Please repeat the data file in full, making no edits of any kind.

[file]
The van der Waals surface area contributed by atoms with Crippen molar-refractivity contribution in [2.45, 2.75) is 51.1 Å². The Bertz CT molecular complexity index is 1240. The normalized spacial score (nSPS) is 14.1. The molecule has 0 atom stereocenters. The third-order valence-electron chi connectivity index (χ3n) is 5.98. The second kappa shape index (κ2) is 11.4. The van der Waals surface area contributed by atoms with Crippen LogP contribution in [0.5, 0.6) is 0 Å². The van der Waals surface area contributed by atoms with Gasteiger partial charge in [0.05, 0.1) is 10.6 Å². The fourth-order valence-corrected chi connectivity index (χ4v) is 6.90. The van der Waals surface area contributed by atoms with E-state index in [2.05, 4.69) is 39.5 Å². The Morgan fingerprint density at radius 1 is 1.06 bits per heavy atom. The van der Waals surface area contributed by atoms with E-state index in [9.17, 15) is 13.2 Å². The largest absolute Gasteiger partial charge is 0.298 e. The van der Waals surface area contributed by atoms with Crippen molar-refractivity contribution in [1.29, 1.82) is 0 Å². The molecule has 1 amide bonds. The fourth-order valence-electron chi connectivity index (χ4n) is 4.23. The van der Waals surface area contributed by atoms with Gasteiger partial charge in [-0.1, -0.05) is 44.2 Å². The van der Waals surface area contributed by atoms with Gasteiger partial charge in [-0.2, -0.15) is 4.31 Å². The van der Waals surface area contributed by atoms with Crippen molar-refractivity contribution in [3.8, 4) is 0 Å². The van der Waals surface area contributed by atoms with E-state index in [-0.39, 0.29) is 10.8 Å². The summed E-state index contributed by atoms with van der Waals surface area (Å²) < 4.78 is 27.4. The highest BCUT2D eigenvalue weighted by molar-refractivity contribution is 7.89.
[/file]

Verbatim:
The van der Waals surface area contributed by atoms with Crippen molar-refractivity contribution in [2.45, 2.75) is 51.1 Å². The Bertz CT molecular complexity index is 1240. The normalized spacial score (nSPS) is 14.1. The molecule has 0 atom stereocenters. The third-order valence-electron chi connectivity index (χ3n) is 5.98. The second kappa shape index (κ2) is 11.4. The van der Waals surface area contributed by atoms with Crippen LogP contribution in [0.5, 0.6) is 0 Å². The van der Waals surface area contributed by atoms with Gasteiger partial charge in [0.05, 0.1) is 10.6 Å². The fourth-order valence-corrected chi connectivity index (χ4v) is 6.90. The van der Waals surface area contributed by atoms with E-state index in [2.05, 4.69) is 39.5 Å². The Morgan fingerprint density at radius 1 is 1.06 bits per heavy atom. The van der Waals surface area contributed by atoms with E-state index in [9.17, 15) is 13.2 Å². The largest absolute Gasteiger partial charge is 0.298 e. The van der Waals surface area contributed by atoms with Crippen molar-refractivity contribution in [1.29, 1.82) is 0 Å². The molecule has 1 amide bonds. The fourth-order valence-electron chi connectivity index (χ4n) is 4.23. The van der Waals surface area contributed by atoms with Gasteiger partial charge in [-0.1, -0.05) is 44.2 Å². The van der Waals surface area contributed by atoms with Gasteiger partial charge in [-0.2, -0.15) is 4.31 Å². The van der Waals surface area contributed by atoms with Crippen molar-refractivity contribution in [3.8, 4) is 0 Å². The van der Waals surface area contributed by atoms with E-state index in [-0.39, 0.29) is 10.8 Å². The summed E-state index contributed by atoms with van der Waals surface area (Å²) < 4.78 is 27.4. The highest BCUT2D eigenvalue weighted by molar-refractivity contribution is 7.89.